Clinical trials are research studies that involve people. These studies test new ways to prevent, detect, diagnose, or treat health conditions. People who take part in clinical trials have an opportunity to contribute to scientists' and doctors’ knowledge about the studied disease and to potentially help in the development of better treatments.1

Clinical studies are key to possibly finding new treatment options for all kinds of health conditions. Treatments in clinical trials might be new drugs or new combinations of drugs or new ways to use existing treatments. The goal of clinical trials is to find out if a new test or treatment works and is safe. Clinical trials can also look at other aspects of care for ill people, such as improving the quality of life for people with chronic illnesses.2

Once the drugs are proven to be as safe as possible and are proven to work, so that the benefits of taking the drug outweighs the risks, the Food and Drug Administration (FDA) and/or the European Medicines Agency (EMA) and/or regulatory agency in other countries may approve them. The drugs then can be prescribed by doctors. In fact, most treatments we have today for conditions like cancer, heart disease, or diabetes all went through a clinical study.

PURPOSE NUMBER OF PATIENTS WHO TAKE PART*
PHASE 1  
  • To find a safe dose
  • To decide how the new treatmet should be given
  • To see how the new treatment affects the human body
15-30 people
PHASE 2  
  • To determine if the new treatment has an affect on a disease such as cancer
  • To see how the new treatment affects the human body
Fewer than 100 people
PHASE 3  
  • To compare the new treatment (or new use of treatment) with the current standard treatment
From 100 to several thousand people
PHASE 4  
  • To further assess the long-term safety and effectiveness of a new treatment
Several hundred to several thousand people3

*Number can be higher depending on how complex the type of disease studied is.

National and international regulations and policies have been developed to help ensure that research involving people is conducted according to strict scientific and ethical principles. In these regulations and policies, people who participate in research are usually referred to as "human subjects."

Clinical trials are reviewed by the country's regulatory department. For example, in the US, clinical trials are reviewed by the U.S. Food and Drug Administration (FDA) and in Canada, that review is done by Health Canada.

In addition, each hospital or clinic that conducts a clinical trial must have the study reviewed and approved by an Institutional Review Board (IRB). The IRB reviews all aspects of a clinical trial to make sure that the rights, safety, and well-being of trial participants will be protected. The IRB must also review ongoing trials at least yearly and, based on those reviews, can decide whether the trial should continue as initially planned or if changes should be made to improve participant protection. An IRB can stop a clinical trial if the researchers are not following the protocol or if the trial appears to be causing unexpected harm to the study participants.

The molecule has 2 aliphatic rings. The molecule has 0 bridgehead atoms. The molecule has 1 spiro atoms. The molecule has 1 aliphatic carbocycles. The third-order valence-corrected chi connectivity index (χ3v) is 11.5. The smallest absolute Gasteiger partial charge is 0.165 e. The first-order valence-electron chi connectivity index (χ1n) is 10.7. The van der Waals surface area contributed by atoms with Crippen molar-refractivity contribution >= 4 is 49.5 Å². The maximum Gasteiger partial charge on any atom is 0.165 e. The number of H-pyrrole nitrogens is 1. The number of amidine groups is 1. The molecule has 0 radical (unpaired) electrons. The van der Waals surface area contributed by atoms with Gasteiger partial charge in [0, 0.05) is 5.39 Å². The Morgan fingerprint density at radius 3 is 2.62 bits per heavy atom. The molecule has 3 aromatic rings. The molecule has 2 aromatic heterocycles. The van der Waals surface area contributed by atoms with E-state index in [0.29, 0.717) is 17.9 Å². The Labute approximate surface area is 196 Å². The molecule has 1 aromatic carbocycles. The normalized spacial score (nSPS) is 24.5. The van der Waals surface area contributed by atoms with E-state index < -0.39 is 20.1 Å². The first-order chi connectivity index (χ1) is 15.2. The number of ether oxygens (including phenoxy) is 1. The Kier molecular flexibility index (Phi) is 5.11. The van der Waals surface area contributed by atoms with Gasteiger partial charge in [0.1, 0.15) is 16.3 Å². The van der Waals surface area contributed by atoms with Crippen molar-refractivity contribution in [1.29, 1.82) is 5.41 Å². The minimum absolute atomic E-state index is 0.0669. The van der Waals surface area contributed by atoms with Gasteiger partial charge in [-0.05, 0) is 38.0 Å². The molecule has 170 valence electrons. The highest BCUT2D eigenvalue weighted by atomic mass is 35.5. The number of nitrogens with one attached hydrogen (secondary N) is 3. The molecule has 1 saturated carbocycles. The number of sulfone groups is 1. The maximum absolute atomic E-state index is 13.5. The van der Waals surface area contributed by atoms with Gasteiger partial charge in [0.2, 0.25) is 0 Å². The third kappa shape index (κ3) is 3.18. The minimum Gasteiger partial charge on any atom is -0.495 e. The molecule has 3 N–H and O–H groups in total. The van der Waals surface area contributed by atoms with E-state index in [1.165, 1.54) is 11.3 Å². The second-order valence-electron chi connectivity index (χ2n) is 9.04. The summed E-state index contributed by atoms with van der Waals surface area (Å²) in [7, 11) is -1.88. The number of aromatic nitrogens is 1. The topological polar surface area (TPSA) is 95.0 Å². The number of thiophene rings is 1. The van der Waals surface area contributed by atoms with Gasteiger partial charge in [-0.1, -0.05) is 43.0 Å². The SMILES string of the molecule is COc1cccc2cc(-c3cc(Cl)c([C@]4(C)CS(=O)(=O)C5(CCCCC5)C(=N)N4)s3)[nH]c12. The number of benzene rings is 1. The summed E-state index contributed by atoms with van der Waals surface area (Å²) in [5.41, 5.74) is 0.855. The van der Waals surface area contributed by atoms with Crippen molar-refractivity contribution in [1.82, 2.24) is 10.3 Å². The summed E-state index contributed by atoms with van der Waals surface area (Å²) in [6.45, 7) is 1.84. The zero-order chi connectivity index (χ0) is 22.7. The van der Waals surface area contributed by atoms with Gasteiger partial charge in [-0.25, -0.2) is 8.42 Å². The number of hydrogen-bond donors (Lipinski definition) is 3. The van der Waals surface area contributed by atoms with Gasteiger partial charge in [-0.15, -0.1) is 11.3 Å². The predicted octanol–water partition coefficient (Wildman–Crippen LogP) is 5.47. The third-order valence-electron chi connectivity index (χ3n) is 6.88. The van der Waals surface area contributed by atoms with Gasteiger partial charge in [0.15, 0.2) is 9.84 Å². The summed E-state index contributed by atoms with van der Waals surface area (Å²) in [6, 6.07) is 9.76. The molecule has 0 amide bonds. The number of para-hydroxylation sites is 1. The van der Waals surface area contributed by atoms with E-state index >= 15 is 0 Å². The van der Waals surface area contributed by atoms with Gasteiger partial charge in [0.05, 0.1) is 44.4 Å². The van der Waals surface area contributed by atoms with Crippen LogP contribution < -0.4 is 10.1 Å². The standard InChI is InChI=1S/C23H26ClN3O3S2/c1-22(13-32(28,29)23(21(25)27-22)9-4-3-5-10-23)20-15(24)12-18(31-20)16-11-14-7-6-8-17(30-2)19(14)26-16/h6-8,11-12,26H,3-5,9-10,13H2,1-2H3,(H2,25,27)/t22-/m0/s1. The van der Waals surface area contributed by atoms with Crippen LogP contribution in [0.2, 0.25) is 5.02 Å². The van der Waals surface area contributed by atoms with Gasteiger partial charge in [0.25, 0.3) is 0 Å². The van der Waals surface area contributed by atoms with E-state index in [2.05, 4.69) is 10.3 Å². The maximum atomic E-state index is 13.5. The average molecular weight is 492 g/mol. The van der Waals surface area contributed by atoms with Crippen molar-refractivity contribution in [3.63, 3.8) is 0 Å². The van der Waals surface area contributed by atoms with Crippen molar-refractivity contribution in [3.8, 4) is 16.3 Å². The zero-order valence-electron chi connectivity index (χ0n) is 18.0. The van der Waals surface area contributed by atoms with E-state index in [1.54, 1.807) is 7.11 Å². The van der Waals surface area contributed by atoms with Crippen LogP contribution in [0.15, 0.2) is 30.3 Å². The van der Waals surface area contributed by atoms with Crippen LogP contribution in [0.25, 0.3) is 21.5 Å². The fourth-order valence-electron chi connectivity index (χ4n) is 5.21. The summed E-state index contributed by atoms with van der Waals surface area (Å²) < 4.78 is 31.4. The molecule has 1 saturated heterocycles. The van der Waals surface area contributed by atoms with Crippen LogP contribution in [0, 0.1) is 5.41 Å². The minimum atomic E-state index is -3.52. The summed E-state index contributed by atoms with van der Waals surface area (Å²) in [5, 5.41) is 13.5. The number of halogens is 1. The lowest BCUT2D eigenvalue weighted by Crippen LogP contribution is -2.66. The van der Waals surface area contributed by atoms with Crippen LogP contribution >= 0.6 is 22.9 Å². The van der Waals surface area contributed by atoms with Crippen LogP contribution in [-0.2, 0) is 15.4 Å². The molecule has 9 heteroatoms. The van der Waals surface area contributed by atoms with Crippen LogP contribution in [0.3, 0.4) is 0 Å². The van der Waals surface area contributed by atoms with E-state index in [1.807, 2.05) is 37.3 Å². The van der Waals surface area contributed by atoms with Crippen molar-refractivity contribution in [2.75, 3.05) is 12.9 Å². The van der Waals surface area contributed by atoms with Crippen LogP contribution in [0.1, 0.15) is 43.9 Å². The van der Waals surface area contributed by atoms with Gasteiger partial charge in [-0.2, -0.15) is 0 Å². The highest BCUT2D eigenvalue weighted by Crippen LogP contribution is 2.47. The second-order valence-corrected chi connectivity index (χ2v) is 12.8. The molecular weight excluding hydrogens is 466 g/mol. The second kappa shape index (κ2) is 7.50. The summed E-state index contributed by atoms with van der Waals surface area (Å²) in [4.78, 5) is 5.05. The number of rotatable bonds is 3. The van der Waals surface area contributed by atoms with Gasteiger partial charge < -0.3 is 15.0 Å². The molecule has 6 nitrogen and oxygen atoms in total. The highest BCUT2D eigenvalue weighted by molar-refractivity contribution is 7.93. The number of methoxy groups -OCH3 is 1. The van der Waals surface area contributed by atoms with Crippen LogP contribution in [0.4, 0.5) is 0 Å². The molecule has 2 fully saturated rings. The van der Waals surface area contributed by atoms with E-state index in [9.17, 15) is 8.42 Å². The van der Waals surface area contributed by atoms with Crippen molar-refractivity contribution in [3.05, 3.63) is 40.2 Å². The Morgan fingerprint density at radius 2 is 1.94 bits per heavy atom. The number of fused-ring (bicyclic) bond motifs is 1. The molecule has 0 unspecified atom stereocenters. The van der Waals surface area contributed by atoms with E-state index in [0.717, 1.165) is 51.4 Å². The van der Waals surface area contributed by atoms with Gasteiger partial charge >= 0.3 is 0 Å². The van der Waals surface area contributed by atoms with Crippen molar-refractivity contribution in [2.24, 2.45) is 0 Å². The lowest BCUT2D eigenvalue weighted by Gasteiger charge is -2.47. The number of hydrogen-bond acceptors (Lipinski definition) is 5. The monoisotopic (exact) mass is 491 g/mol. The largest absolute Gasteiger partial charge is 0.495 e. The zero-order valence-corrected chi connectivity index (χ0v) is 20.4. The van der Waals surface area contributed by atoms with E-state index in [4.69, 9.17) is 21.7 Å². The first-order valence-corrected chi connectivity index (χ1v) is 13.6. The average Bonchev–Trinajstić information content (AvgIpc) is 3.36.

An IRB must have at least five members, including one scientist, one person who is not a scientist, and one person who is not affiliated with the institution where the trial is taking place and who is not an immediate family member of someone who is affiliated with that institution. The nonscientist and the nonaffiliated member can be the same person. IRBs can also include doctors, nurses, social workers, chaplains, patient advocates, and other health care or community professionals. All members of an IRB are required to be educated about the IRB's purpose, functions, and responsibilities, as outlined in federal regulations. Trials taking place at multiple locations can involve multiple IRBs.

Clinical trials also may use advisors called Data and Safety Monitoring Board (DSMB) or a safety monitoring committee to monitor the safety and progress of the trials.

A DSMB is a committee of doctors, statisticians, and others who are independent of the people, organizations, and institutions that are sponsoring, organizing, and conducting the clinical trial. Similar to IRBs, DSMBs review the progress of a clinical trial and participant safety, but they also review data on the effectiveness of the trial interventions. DSMB members are experts in clinical research and clinical trials. They ensure that trial data are complete, and they can stop a trial early if safety concerns arise or if an answer to the main research question is obtained earlier than expected. Stopping a trial early because the main research question has been answered may make it possible for people who are not in the trial to get access to an effective intervention sooner. DSMBs have scheduled meetings to review clinical data, and their meeting minutes or recommendations are forwarded to the IRBs.1

1. "Cancer Clinical Trials." National Cancer Institute, National Institutes of Health
2. "Clinical Trials, A chance to try new therapies." Mayo Clinic. The Mayo Clinic, 02 Jul 2011. Web. 10 Aug 2012. 
3. National Cancer Institute, "Clinical trials take place in phases." Taking part in cancer treatment research studies. National Institutes of Health, 2007. Web. 10 Aug 2012.
4. "Joining A Clinical Trial." MD Anderson Cancer Center. MD Anderson, n.d. Web. 10 Aug 2012.

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